GS010 targets Leber Hereditary Optic Neuropathy (LHON) by leveraging a mitochondrial targeting sequence (MTS) proprietary technology platform, arising from research works conducted at the Institut de la Vision in Paris, which, when associated with the gene of interest, allows the platform to specifically address defects inside the mitochondria using an AAV vector (Adeno-Associated Virus). The gene of interest is transferred into the cell to be expressed and produces the functional protein, which will then be shuttled to the mitochondria through specific nucleotidic sequences in order to restore the missing or deficient mitochondrial function.
About Leber Hereditary Optic Neuropathy (LHON)
Leber Hereditary Optic Neuropathy (LHON) is a rare maternally inherited mitochondrial genetic disease, characterized by the degeneration of retinal ganglion cells that results in brutal and irreversible vision loss that can lead to legal blindness, and mainly affects adolescents and young adults. LHON is associated with painless, sudden loss of central vision in the 1st eye, with the 2nd eye sequentially impaired. It is a symmetric disease with poor functional visual recovery. 97% of patients have bilateral involvement at less than one year of onset of vision loss, and in 25% of cases, vision loss occurs in both eyes simultaneously. The estimated incidence of LHON is approximately 1,400 to 1,500 new patients who lose their sight every year in the United States and Europe.
About RESCUE and REVERSE
RESCUE and REVERSE are two separate randomized, double-masked, sham-controlled pivotal Phase III trials designed to evaluate the efficacy of a single intravitreal injection of GS010 (rAAV2/2-ND4) in subjects affected by LHON due to the G11778A mutation in the mitochondrial ND4 gene.
The primary endpoint will measure the difference in efficacy of GS010 in treated eyes compared to sham-treated eyes based on Best‑Corrected Visual Acuity (BCVA), as measured with the ETDRS at 48 weeks post-injection. The patients’ LogMAR (Logarithm of the Minimal Angle of Resolution) scores, which are derived from the number of letters patients read on the ETDRS chart, will be used for statistical purposes. Both trials have been adequately powered to evaluate a clinically relevant difference of at least 15 ETDRS letters between treated and untreated eyes adjusted to baseline.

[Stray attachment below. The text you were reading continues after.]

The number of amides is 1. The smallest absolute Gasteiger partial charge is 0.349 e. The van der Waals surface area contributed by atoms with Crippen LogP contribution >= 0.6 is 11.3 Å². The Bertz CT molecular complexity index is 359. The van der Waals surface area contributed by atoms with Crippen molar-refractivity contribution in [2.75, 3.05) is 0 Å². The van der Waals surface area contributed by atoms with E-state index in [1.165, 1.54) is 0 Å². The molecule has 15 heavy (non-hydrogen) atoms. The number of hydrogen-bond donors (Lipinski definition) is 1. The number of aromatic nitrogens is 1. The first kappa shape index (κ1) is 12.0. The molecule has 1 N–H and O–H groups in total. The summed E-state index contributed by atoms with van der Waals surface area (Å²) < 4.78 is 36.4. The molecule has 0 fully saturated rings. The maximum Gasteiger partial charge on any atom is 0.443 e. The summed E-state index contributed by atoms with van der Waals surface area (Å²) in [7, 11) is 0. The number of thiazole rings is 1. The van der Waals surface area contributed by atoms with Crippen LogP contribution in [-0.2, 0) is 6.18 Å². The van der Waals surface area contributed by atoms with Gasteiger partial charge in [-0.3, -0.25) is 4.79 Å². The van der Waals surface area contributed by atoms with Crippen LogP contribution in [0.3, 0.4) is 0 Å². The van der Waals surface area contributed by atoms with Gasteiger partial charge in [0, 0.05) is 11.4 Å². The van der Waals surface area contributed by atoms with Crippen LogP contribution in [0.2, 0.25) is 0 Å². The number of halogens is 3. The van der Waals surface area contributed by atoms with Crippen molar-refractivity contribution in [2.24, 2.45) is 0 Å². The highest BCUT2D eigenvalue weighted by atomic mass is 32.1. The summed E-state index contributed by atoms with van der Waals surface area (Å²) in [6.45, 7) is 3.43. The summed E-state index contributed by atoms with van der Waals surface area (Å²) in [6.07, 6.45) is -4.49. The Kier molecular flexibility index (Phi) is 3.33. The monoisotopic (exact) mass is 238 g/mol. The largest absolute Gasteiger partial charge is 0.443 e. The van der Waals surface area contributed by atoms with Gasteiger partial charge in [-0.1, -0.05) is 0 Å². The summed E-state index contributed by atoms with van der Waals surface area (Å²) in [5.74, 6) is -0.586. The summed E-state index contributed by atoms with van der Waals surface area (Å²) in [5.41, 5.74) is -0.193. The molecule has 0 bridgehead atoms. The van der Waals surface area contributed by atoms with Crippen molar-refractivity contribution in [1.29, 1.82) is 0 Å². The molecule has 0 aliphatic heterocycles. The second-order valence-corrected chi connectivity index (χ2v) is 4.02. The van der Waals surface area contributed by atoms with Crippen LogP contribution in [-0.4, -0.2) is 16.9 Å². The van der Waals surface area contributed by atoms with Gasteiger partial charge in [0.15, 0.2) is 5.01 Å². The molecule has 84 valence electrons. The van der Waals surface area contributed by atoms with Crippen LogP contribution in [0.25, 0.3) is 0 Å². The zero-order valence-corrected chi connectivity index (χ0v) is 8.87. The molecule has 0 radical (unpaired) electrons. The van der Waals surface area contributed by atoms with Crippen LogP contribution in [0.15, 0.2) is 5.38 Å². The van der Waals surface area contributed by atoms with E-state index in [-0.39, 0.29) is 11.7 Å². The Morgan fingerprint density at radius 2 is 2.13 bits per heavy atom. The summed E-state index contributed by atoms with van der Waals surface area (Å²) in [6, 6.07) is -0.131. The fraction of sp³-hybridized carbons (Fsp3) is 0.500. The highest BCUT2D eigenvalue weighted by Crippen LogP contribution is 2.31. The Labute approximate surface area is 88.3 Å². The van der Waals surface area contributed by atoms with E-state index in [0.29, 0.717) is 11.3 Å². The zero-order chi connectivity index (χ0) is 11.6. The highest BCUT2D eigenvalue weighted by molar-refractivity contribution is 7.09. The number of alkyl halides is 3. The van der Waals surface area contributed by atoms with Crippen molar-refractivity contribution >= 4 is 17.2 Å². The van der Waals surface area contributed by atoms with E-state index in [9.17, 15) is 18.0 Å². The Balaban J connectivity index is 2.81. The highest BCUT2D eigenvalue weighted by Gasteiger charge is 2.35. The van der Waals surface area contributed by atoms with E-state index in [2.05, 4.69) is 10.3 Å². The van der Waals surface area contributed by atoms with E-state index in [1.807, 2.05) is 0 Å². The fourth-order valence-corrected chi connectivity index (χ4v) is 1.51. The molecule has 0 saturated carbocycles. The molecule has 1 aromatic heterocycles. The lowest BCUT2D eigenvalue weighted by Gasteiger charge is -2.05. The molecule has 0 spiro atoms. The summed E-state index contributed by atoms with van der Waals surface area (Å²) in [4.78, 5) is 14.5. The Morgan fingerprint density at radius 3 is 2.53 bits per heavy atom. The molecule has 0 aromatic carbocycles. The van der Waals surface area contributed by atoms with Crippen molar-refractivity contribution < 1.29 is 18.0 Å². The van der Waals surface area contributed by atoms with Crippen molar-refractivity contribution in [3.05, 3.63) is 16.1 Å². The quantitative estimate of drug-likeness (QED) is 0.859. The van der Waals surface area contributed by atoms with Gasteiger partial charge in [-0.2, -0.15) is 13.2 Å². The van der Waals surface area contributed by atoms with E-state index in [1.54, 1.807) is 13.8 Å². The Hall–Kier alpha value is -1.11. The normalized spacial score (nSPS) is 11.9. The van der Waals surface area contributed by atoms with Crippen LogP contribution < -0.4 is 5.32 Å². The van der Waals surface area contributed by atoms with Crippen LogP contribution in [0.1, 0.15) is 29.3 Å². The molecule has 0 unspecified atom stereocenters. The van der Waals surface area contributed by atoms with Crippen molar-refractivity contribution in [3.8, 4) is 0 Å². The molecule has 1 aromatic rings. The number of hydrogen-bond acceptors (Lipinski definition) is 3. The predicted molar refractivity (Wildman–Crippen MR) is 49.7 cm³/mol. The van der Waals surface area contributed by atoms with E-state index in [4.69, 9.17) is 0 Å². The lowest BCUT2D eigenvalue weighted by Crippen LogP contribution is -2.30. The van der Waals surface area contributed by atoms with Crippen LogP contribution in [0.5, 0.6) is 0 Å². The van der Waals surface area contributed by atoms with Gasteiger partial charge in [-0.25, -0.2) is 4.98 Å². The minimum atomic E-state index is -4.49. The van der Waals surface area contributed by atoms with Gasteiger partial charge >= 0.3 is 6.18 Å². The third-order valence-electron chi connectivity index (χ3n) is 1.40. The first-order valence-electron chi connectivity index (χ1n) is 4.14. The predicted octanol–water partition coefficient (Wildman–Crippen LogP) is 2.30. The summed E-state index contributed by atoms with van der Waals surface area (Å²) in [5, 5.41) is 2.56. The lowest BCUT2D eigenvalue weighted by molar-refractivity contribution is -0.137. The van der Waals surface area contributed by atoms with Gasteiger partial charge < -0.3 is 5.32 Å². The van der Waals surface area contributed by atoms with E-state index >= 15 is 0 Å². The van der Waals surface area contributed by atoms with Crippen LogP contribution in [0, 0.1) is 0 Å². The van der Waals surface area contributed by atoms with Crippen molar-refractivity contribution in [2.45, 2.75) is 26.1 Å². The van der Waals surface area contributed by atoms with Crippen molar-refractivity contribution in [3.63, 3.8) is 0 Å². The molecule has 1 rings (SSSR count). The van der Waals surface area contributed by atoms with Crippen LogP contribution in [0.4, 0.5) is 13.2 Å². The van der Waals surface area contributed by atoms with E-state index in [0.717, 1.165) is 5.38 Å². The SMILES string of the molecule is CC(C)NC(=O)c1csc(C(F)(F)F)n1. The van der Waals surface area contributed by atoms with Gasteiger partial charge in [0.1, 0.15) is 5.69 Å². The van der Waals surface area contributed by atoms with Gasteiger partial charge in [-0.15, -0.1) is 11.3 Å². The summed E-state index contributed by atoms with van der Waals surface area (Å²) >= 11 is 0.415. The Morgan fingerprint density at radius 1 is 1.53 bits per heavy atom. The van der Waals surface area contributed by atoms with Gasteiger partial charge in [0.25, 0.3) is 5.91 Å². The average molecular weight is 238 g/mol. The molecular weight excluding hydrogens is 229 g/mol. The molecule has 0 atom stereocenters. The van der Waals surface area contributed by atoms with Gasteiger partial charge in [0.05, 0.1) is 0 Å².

The secondary endpoints will involve the application of the primary analysis to best‑seeing eyes that received GS010 compared to those receiving sham, and to worse‑seeing eyes that received GS010 compared to those that received sham. Additionally, a categorical evaluation with a responder analysis will be evaluated, including the proportion of patients who maintain vision (< ETDRS 15L loss), the proportion of patients who gain 15 ETDRS letters from baseline and the proportion of patients with Snellen acuity of >20/200. Complementary vision metrics will include automated visual fields, optical coherence tomography, and color and contrast sensitivity, in addition to quality of life scales, bio‑dissemination and the time course of immune response.
The trials are conducted in parallel, in 37 subjects for REVERSE and 39 subjects for RESCUE, in 7 centers across the United States, the UK, France, Germany and Italy. Topline results of RESCUE at 48 weeks are expected in Q3 2018.
REFLECT is a multi-center, randomized, double-masked, placebo-controlled study to evaluate the safety and efficacy of bilateral injections of GS010 in subjects with LHON due to the NADH dehydrogenase 4 (ND4) mutation.
The trial is planned to enroll 90 patients with vision loss up to 1 year in duration, and will be conducted in multiple centers in Europe and in the US.
In the active arm, GS010 will be administered as a single intravitreal injection to both eyes of each subject. In the placebo arm, GS010 will be administered as a single intravitreal injection to the first affected eye, while the fellow eye will receive a placebo injection.
The primary endpoint for the REFLECT trial is the BCVA reported in LogMAR at 1-Year post-treatment in the second‑affected/not‑yet‑affected eye. The change from baseline in second‑affected/not‑yet‑affected eyes receiving GS010 and placebo will be the primary response of interest. The secondary efficacy endpoints include: BCVA reported in LogMAR at 2-Years post-treatment in the second‑affected/not‑yet‑affected eye compared to both placebo and the first‑affected eye receiving GS010, OCT, color and contrast sensitivity and quality of life scales. The first subject was treated in March 2018.